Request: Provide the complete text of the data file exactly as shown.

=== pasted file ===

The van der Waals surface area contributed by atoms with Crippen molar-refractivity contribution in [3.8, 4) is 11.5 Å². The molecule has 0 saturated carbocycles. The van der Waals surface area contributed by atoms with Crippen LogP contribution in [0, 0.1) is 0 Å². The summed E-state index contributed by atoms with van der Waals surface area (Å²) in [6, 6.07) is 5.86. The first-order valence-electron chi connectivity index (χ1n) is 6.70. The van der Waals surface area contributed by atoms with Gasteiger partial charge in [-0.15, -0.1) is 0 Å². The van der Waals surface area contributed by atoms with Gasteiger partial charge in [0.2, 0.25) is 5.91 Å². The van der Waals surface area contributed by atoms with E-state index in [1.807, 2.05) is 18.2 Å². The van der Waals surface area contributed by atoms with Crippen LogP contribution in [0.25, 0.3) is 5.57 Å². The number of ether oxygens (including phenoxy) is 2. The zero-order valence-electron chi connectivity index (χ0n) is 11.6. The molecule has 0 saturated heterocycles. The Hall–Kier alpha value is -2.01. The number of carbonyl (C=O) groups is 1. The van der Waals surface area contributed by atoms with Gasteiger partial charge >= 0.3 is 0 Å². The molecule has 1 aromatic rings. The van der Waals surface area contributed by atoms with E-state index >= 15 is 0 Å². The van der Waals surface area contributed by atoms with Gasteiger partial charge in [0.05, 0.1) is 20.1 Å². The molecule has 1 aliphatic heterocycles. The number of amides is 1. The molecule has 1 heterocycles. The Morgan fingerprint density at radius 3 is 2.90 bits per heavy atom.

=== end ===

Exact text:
The van der Waals surface area contributed by atoms with Crippen molar-refractivity contribution in [3.8, 4) is 11.5 Å². The molecule has 0 saturated carbocycles. The van der Waals surface area contributed by atoms with Crippen LogP contribution in [0, 0.1) is 0 Å². The summed E-state index contributed by atoms with van der Waals surface area (Å²) in [6, 6.07) is 5.86. The first-order valence-electron chi connectivity index (χ1n) is 6.70. The van der Waals surface area contributed by atoms with Gasteiger partial charge in [-0.15, -0.1) is 0 Å². The van der Waals surface area contributed by atoms with Gasteiger partial charge in [0.2, 0.25) is 5.91 Å². The van der Waals surface area contributed by atoms with E-state index in [1.807, 2.05) is 18.2 Å². The van der Waals surface area contributed by atoms with Crippen LogP contribution in [0.25, 0.3) is 5.57 Å². The number of ether oxygens (including phenoxy) is 2. The zero-order valence-electron chi connectivity index (χ0n) is 11.6. The molecule has 0 saturated heterocycles. The Hall–Kier alpha value is -2.01. The number of carbonyl (C=O) groups is 1. The van der Waals surface area contributed by atoms with Gasteiger partial charge >= 0.3 is 0 Å². The molecule has 1 aromatic rings. The van der Waals surface area contributed by atoms with E-state index >= 15 is 0 Å². The van der Waals surface area contributed by atoms with Gasteiger partial charge in [0.05, 0.1) is 20.1 Å². The molecule has 1 aliphatic heterocycles. The number of amides is 1. The molecule has 1 heterocycles. The Morgan fingerprint density at radius 3 is 2.90 bits per heavy atom.